Forrest Gump star Gary Sinise’s son dies of rare cancer

US actor Gary Sinise has announced the death of his son, five years after he was diagnosed with a “very rare cancer”.

The Forrest Gump star said his 33-year-old son McCanna Anthony “Mac” Sinise was diagnosed with Chordoma in August 2018, just months after his wife Moira was diagnosed with stage three breast cancer.

While his wife went into remission and has remained cancer-free following treatment, Mac’s cancer spread over time and “disabled him more and more”, 68-year-old Sinise said in a statement.

Mac, who was a graduate of the USC Thornton School of Music, died on January 5 this year.

“Like any family experiencing such a loss, we are heartbroken and have been managing as best we can,” a statement on the Gary Sinise Foundation’s website said.

“As parents, it is so difficult losing a child. My heart goes out to all who have suffered a similar loss, and to anyone who has lost a loved one.

” … It’s heartbreaking, and it’s just damn hard. Our family’s cancer fight lasted for five-and-a-half years, and it became more and more challenging as time went on.

“While our hearts ache at missing him, we are comforted in knowing that Mac is no longer struggling, and inspired and moved by how he managed it.

“He fought an uphill battle against a cancer that has no cure, but he never quit trying.”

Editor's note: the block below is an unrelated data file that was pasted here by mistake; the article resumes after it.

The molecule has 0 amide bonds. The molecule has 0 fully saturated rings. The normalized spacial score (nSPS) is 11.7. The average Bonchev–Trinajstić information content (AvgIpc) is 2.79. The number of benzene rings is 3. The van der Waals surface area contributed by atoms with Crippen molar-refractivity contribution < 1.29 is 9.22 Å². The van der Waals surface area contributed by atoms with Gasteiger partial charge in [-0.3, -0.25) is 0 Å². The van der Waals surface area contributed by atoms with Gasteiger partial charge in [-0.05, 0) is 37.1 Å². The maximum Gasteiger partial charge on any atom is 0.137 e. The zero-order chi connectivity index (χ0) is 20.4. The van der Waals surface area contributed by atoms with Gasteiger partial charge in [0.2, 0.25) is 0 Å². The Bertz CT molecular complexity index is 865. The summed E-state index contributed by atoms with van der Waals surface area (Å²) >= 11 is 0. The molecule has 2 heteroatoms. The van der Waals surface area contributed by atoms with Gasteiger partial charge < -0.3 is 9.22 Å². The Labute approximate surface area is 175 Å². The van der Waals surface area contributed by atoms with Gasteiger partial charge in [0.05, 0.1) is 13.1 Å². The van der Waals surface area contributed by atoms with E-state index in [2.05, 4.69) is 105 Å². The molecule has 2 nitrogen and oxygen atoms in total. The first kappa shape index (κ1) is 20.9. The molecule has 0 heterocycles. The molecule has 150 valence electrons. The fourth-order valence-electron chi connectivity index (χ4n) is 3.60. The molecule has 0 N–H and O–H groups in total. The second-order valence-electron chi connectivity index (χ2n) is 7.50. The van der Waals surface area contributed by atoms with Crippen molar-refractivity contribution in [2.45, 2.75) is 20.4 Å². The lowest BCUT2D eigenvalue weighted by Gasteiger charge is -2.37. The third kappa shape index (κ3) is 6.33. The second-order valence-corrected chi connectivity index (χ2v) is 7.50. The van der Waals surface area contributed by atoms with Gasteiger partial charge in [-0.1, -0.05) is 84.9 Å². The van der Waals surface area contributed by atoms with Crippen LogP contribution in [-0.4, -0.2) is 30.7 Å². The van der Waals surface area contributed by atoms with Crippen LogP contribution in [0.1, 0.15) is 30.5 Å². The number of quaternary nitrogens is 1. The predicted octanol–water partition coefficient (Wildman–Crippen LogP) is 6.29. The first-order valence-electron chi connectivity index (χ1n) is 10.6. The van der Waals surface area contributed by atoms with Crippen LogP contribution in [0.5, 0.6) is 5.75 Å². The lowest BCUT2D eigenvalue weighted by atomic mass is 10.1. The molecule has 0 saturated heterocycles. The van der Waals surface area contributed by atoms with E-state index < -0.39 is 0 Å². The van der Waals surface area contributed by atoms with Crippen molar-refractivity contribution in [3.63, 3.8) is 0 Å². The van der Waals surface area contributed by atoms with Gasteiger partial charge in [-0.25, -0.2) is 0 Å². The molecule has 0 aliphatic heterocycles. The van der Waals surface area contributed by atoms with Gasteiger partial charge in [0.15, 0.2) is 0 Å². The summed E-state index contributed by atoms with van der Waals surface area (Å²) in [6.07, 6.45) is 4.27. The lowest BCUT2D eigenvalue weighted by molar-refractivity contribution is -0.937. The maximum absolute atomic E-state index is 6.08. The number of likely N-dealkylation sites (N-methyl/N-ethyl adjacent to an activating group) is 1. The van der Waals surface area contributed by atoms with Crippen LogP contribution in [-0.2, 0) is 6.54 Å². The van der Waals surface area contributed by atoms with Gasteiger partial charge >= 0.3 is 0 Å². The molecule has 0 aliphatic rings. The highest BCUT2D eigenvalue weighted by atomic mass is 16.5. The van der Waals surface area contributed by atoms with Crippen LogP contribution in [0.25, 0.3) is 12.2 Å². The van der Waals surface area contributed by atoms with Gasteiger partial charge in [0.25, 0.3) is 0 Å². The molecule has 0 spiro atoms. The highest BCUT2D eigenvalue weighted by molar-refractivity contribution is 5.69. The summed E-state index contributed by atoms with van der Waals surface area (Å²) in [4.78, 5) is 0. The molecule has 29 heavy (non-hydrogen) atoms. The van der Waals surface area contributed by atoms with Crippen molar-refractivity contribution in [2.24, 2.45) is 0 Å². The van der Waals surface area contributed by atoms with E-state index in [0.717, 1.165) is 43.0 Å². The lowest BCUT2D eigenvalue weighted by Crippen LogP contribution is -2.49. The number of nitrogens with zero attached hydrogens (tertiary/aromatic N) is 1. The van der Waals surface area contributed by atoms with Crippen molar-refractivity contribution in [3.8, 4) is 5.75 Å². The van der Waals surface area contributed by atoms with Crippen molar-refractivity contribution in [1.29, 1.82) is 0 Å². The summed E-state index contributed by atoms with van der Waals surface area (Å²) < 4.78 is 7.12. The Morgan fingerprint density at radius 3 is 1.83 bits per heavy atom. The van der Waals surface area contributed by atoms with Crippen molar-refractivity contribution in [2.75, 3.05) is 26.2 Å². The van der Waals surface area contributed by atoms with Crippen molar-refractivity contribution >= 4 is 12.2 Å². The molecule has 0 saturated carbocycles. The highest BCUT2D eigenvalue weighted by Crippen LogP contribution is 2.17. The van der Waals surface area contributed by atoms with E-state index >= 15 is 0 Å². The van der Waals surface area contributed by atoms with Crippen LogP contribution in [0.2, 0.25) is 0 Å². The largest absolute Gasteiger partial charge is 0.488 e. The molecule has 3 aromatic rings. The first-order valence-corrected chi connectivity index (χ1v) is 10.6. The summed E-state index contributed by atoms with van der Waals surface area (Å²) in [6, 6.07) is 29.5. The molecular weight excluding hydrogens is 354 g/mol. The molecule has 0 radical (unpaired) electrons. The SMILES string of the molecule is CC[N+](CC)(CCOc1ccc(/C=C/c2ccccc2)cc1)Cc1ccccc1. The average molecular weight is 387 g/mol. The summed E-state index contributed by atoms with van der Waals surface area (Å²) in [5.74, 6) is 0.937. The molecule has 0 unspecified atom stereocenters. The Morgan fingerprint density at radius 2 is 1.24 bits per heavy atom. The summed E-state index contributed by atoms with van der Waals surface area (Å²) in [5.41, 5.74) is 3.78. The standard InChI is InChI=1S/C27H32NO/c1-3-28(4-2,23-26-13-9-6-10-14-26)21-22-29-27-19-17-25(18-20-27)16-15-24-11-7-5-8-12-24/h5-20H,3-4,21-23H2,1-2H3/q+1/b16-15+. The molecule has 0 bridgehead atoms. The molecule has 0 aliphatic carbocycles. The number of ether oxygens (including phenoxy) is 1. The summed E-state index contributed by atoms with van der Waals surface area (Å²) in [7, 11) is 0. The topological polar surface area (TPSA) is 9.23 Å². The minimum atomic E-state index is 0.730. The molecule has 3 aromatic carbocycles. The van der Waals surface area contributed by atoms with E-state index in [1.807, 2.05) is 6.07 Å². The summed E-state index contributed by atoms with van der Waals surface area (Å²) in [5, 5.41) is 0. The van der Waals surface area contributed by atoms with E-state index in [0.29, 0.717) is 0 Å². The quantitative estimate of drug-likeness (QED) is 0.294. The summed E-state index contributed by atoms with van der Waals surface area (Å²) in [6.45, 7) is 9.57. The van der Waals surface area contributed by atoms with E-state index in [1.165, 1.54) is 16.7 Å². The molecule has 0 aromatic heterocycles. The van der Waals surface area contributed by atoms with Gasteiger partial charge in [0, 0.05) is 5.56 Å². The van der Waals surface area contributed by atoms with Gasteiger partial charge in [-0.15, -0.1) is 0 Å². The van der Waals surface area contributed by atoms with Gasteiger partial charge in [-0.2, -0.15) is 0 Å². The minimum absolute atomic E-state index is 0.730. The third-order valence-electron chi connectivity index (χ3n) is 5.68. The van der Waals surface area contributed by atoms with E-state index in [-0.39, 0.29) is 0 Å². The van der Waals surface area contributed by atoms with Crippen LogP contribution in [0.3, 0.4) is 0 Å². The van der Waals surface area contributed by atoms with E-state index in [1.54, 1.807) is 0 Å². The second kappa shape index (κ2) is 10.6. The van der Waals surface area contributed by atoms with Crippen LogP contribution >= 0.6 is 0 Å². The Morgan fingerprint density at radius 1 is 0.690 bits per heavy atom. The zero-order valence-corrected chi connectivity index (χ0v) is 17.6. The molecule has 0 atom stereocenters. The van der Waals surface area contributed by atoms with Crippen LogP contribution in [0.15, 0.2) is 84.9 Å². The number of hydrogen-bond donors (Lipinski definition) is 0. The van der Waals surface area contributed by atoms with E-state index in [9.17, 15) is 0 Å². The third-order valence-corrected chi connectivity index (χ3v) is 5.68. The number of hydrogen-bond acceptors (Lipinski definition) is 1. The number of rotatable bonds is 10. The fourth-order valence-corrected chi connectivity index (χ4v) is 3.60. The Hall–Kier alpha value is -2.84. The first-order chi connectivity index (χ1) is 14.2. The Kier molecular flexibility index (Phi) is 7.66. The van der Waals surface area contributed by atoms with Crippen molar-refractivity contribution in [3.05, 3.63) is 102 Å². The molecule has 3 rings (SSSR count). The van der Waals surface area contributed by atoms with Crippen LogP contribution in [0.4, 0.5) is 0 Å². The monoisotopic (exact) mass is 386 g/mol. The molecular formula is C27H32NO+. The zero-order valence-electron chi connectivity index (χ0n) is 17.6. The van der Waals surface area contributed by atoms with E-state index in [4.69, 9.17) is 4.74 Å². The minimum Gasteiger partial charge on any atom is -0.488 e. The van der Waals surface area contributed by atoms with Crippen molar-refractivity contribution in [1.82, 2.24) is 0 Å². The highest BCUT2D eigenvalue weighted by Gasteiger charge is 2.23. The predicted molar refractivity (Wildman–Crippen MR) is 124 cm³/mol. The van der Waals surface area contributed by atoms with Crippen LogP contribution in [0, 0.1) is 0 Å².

76th Cannes Film Festival
Tom Hanks played the titular role in Forrest Gump (Doug Peters/PA)

Sinise, who played Lieutenant Dan Taylor in 1994 Oscar-winning film Forrest Gump opposite Tom Hanks, said he felt “blessed, fortunate, and proud” to be Mac’s father.

In the tribute, Sinise said his son had joined the Gary Sinise Foundation – a charity that works with military veterans – and played drums in his father’s Lt Dan Band until many spinal surgeries left him unable to play the instrument.

“In sharing our story, we hope to shine a little bit of light on what has been a difficult time for us as Mac was truly a light for all of us.

“An incredible inspiration to those who knew and loved him, he faced his battle with grace, courage, and love. Even with one setback after another, he never stopped living and learning, creating, and giving, and loving.”

Sinise said the “one in a million” cancer originates in the spine and affects around 300 people in the US each year.